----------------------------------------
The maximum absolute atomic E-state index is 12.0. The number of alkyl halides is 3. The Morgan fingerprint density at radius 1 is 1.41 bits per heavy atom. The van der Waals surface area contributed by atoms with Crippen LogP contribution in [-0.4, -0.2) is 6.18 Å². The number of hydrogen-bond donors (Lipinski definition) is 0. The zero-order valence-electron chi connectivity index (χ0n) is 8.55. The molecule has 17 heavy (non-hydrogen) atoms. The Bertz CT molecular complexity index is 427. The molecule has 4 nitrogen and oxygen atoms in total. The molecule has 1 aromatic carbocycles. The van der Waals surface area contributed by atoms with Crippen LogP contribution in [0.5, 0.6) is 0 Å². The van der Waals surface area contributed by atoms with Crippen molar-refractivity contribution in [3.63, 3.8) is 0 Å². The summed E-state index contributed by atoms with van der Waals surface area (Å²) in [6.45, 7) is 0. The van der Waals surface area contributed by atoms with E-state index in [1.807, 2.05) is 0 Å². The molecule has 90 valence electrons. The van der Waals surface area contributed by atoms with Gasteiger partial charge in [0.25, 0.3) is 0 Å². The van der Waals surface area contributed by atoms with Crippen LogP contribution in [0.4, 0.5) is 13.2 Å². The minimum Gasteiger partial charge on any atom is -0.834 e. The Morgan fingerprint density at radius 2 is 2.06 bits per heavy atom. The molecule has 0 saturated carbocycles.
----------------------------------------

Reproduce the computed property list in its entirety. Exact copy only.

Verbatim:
The maximum absolute atomic E-state index is 12.0. The number of alkyl halides is 3. The Morgan fingerprint density at radius 1 is 1.41 bits per heavy atom. The van der Waals surface area contributed by atoms with Crippen LogP contribution in [-0.4, -0.2) is 6.18 Å². The number of hydrogen-bond donors (Lipinski definition) is 0. The zero-order valence-electron chi connectivity index (χ0n) is 8.55. The molecule has 17 heavy (non-hydrogen) atoms. The Bertz CT molecular complexity index is 427. The molecule has 4 nitrogen and oxygen atoms in total. The molecule has 1 aromatic carbocycles. The van der Waals surface area contributed by atoms with Crippen LogP contribution in [0.5, 0.6) is 0 Å². The van der Waals surface area contributed by atoms with Crippen molar-refractivity contribution in [3.63, 3.8) is 0 Å². The summed E-state index contributed by atoms with van der Waals surface area (Å²) in [6.45, 7) is 0. The van der Waals surface area contributed by atoms with E-state index in [1.807, 2.05) is 0 Å². The molecule has 90 valence electrons. The van der Waals surface area contributed by atoms with Gasteiger partial charge in [0.25, 0.3) is 0 Å². The van der Waals surface area contributed by atoms with Crippen LogP contribution in [0.4, 0.5) is 13.2 Å². The minimum Gasteiger partial charge on any atom is -0.834 e. The Morgan fingerprint density at radius 2 is 2.06 bits per heavy atom. The molecule has 0 saturated carbocycles.